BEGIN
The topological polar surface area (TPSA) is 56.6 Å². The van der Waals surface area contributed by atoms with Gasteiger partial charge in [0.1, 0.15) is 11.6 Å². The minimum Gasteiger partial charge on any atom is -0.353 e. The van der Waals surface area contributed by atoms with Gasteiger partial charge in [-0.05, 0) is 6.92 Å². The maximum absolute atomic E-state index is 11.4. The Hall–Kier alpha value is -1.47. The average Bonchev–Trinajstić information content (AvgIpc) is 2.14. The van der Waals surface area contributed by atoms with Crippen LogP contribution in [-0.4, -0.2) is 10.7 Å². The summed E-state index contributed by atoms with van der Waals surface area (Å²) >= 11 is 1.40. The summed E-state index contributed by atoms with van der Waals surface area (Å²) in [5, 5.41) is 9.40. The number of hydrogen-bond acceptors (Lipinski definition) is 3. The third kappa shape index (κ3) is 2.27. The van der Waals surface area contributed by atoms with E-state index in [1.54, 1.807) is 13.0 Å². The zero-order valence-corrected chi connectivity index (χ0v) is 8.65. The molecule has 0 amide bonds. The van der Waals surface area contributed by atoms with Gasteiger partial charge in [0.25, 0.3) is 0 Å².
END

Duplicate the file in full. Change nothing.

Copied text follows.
The topological polar surface area (TPSA) is 56.6 Å². The van der Waals surface area contributed by atoms with Gasteiger partial charge in [0.1, 0.15) is 11.6 Å². The minimum Gasteiger partial charge on any atom is -0.353 e. The van der Waals surface area contributed by atoms with Gasteiger partial charge in [-0.05, 0) is 6.92 Å². The maximum absolute atomic E-state index is 11.4. The Hall–Kier alpha value is -1.47. The average Bonchev–Trinajstić information content (AvgIpc) is 2.14. The van der Waals surface area contributed by atoms with Crippen LogP contribution in [-0.4, -0.2) is 10.7 Å². The summed E-state index contributed by atoms with van der Waals surface area (Å²) >= 11 is 1.40. The summed E-state index contributed by atoms with van der Waals surface area (Å²) in [5, 5.41) is 9.40. The number of hydrogen-bond acceptors (Lipinski definition) is 3. The third kappa shape index (κ3) is 2.27. The van der Waals surface area contributed by atoms with E-state index in [1.54, 1.807) is 13.0 Å². The zero-order valence-corrected chi connectivity index (χ0v) is 8.65. The molecule has 0 amide bonds. The van der Waals surface area contributed by atoms with Gasteiger partial charge in [0.25, 0.3) is 0 Å².